Much of the business world shutters operations in the wake of coronavirus
Good morning, Term Sheet readers.
It feels a bit strange to be making this announcement as there are immensely more important things going on in the world at the moment, but after five incredible years, Friday will be my last day at Fortune.
I’m leaving to build my weekly newsletter The Profile into a standalone business. Right now, it features a compilation of longform profiles on interesting people and companies, but I believe it can grow to be much more. After writing about so many people’s entrepreneurial paths, I hope to pave my own. You can sign up here.
Not to worry, Term Sheet will continue its regularly scheduled programming, and you’ll be left in capable hands. I’ll keep this short and won’t get too sappy today, but tune in this Friday for more details on what’s to come.
Thank you all for trusting me with your stories in the last two and a half years. It’s been a huge honor to write this newsletter for you every morning. I’ll miss this awesome community beyond words, and I hope we stay in touch.
But now, let’s get to the news:
CLOSED FOR BUSINESS: Yesterday, “CLOSED” was one of the top trending topics on Twitter, and for good reason. A host of retail companies are closed for business, including Patagonia, Urban Outfitters, Warby Parker, Glossier, Everlane, Allbirds, Lululemon, Nike, Apple and Abercrombie.
So are small businesses across the nation. Last week, President Donald Trump announced that companies affected by the coronavirus outbreak will be given $50 billion more in low-interest loans federally guaranteed by the Small Business Administration. But small business owners still feel fear and uncertainty as customers stay at home, spend less, and wait for clarity.
HOW STARTUPS CAN HELP: The European Commission announced Friday that it’s looking for startups and small businesses developing technologies that could help combat the COVID-19 outbreak. The Commission encouraged them to apply for fast-track EU funding.
“We are calling for startups and small businesses with technologies and innovations in: treating, testing, monitoring, and other aspects of COVID19,” the European Commission said in a tweet.
XEROX’S AUDACIOUS QUEST TO BUY HP: In non-coronavirus news, my colleague Shawn Tully has a fascinating deep dive about Xerox’s bid to buy HP, its much larger rival. The offer is now set at $35 billion. How is that possible, you may wonder, given that Xerox is tiny compared to HP? Xerox posted sales of $9.1 billion—less than one-sixth of the $58.8 billion HP tallied in its most recent fiscal year.
Here’s some detail on how Xerox plans to finance the merger:
One person’s “bold,” of course, is another person’s crazy. To finance the merger, Xerox would take on $24 billion in new debt. “It makes no sense because all that debt would make the combined company much riskier,” says Bill George, former CEO of Medtronic and a professor at Harvard Business School. HP brass, who oppose the merger, argue that the leverage would threaten the companies’ survival. “You can’t work through economic cycles with that level of debt,” says CFO Steve Fieler, who calls Visentin’s $2 billion in planned annual savings “unachievable.”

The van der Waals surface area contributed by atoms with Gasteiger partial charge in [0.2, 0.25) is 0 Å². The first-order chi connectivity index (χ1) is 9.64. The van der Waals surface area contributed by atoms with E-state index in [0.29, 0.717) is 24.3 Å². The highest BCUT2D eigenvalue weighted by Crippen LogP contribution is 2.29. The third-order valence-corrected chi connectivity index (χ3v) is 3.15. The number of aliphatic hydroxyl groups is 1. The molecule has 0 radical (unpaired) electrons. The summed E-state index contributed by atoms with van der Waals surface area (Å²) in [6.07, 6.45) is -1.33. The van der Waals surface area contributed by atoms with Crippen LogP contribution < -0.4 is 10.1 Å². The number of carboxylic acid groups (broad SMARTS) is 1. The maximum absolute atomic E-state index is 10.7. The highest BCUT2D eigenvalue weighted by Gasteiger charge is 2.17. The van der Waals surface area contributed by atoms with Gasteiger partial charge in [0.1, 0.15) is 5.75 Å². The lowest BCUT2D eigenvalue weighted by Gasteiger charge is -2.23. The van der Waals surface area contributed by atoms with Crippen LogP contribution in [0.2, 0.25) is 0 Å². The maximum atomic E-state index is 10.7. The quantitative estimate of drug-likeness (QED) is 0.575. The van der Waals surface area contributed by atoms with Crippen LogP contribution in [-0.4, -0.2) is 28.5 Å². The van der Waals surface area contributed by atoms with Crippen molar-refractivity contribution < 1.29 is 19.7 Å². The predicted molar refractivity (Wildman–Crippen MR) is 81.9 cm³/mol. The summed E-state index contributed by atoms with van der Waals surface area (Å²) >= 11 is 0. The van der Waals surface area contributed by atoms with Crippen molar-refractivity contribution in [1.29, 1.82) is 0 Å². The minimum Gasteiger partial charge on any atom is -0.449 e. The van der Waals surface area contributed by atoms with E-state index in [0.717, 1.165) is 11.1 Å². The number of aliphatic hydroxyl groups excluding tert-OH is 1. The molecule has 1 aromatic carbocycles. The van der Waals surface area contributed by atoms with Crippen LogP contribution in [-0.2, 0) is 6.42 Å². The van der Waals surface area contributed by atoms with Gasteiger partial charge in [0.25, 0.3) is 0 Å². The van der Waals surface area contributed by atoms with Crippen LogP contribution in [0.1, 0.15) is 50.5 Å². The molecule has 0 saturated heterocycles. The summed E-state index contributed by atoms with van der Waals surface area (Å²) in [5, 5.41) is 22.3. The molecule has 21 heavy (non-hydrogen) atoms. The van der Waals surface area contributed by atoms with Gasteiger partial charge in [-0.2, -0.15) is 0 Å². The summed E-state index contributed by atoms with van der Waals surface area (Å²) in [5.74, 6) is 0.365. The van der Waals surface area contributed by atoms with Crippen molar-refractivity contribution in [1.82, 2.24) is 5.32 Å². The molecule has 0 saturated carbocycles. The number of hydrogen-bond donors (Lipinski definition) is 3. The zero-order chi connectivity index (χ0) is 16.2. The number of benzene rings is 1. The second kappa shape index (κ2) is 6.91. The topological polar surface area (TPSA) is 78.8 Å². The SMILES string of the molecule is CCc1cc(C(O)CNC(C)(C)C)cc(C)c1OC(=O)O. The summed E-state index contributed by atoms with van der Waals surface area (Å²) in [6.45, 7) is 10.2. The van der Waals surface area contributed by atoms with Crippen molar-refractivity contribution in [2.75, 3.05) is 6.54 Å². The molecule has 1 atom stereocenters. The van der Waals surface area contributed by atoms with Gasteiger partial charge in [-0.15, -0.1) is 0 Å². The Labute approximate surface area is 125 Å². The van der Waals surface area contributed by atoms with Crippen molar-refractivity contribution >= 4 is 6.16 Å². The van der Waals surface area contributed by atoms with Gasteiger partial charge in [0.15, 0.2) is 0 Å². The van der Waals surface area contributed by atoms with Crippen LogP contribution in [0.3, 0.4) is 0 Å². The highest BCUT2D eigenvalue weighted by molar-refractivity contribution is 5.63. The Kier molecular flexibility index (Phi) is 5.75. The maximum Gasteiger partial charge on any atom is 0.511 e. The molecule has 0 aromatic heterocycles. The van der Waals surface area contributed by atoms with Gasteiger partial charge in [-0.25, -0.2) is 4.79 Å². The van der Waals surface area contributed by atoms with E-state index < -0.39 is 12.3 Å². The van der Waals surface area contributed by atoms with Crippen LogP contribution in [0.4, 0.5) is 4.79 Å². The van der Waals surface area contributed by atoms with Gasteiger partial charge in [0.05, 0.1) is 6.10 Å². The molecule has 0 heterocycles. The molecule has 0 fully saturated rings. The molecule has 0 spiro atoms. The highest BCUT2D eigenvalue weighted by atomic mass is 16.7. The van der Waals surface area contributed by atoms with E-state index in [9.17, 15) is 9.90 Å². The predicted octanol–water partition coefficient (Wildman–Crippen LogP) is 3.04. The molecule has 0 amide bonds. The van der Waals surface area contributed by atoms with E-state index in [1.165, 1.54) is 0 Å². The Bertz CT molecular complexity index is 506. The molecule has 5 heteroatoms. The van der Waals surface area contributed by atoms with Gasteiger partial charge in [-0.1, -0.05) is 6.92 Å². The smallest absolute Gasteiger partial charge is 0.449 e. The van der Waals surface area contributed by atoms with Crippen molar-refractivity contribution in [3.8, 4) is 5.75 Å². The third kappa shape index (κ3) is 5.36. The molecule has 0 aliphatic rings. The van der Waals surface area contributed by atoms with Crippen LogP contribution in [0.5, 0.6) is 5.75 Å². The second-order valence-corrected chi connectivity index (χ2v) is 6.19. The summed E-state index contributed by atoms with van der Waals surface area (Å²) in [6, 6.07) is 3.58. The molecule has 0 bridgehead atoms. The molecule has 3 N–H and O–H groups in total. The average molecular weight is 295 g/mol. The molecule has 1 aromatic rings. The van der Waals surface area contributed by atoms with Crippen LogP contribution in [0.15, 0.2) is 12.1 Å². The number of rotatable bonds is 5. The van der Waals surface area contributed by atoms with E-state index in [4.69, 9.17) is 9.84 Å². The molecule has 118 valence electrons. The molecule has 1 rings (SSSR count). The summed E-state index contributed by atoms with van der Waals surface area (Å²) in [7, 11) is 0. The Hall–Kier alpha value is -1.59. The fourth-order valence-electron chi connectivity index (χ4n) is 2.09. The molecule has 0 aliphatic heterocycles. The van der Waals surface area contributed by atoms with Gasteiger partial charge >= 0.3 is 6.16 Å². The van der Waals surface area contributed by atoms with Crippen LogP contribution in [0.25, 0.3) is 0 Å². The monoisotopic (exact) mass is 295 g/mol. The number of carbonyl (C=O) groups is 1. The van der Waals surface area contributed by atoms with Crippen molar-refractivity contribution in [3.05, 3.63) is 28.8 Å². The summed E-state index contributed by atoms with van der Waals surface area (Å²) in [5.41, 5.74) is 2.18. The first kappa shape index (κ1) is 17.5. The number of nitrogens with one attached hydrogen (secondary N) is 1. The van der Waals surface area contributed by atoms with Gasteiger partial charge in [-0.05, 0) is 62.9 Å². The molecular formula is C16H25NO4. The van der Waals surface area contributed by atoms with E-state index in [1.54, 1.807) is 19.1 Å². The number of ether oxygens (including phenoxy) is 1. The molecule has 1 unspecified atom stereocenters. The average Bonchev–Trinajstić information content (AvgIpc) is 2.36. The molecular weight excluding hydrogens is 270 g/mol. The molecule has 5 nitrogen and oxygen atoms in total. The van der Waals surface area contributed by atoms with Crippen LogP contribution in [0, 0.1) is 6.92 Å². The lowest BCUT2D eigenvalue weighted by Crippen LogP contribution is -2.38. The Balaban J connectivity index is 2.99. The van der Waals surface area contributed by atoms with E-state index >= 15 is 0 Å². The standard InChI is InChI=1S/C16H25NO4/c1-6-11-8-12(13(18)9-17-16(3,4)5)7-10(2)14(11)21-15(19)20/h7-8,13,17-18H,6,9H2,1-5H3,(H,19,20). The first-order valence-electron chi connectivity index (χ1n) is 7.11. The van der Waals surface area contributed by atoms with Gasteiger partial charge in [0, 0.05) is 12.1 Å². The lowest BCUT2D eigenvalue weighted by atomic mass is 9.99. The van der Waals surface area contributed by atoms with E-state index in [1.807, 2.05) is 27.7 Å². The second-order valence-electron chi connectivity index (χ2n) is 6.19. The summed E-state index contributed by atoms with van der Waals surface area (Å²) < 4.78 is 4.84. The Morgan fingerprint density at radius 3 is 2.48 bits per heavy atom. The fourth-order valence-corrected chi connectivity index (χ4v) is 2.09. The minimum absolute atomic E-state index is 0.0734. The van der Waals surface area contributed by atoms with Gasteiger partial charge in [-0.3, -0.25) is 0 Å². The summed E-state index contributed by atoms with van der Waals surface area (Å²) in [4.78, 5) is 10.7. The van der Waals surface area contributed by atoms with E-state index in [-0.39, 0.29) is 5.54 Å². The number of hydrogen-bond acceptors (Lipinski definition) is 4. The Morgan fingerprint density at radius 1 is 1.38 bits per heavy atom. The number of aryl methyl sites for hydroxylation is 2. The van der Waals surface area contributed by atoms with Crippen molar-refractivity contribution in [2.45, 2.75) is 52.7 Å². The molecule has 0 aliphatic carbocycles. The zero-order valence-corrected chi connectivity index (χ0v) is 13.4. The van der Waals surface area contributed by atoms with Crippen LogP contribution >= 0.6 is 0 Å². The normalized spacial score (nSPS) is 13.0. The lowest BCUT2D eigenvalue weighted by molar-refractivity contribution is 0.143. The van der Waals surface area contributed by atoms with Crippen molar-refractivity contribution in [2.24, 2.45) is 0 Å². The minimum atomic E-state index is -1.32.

- Impossible Foods, a Redwood City, Calif.-based plant-based meat company, raised approximately $500 million in Series F funding round. Mirae Asset Global Investments led the round, and was joined by investors including Khosla Ventures, Horizons Ventures, and Temasek.
- Cloudbeds, a San Diego-based hospitality management solution provider, raised $82 million in Series C funding. Viking Global Investors led the round, and was joined by investors including PeakSpan Capital, Recruit Co., Ltd., Counterpart Ventures and Cultivation Capital.
- ZeroNorth, a Boston-based provider of risk-based vulnerability orchestration across applications and infrastructure, raised $10 million in Series A+ funding. Crosslink Capital led the round, and was joined by investors including ClearSky, Rally Ventures and Petrillo Capital.
- LumenAd, a Missoula, Mt.-based provider of a leading advertising management platform, raised $2 million in seed funding. Next Frontier Capital led the round.
- Expense Robot, a Switzerland-based AI and financial technology startup, raised CHF 1.7 million ($1.8 million) in seed funding. Swisscom Ventures and SIX Group co-led the round.
- Compass Diversified Holdings will buy Marucci Sports, a Baton Rouge, La.-based manufacturer of baseball bats and baseball gear, for $200 million.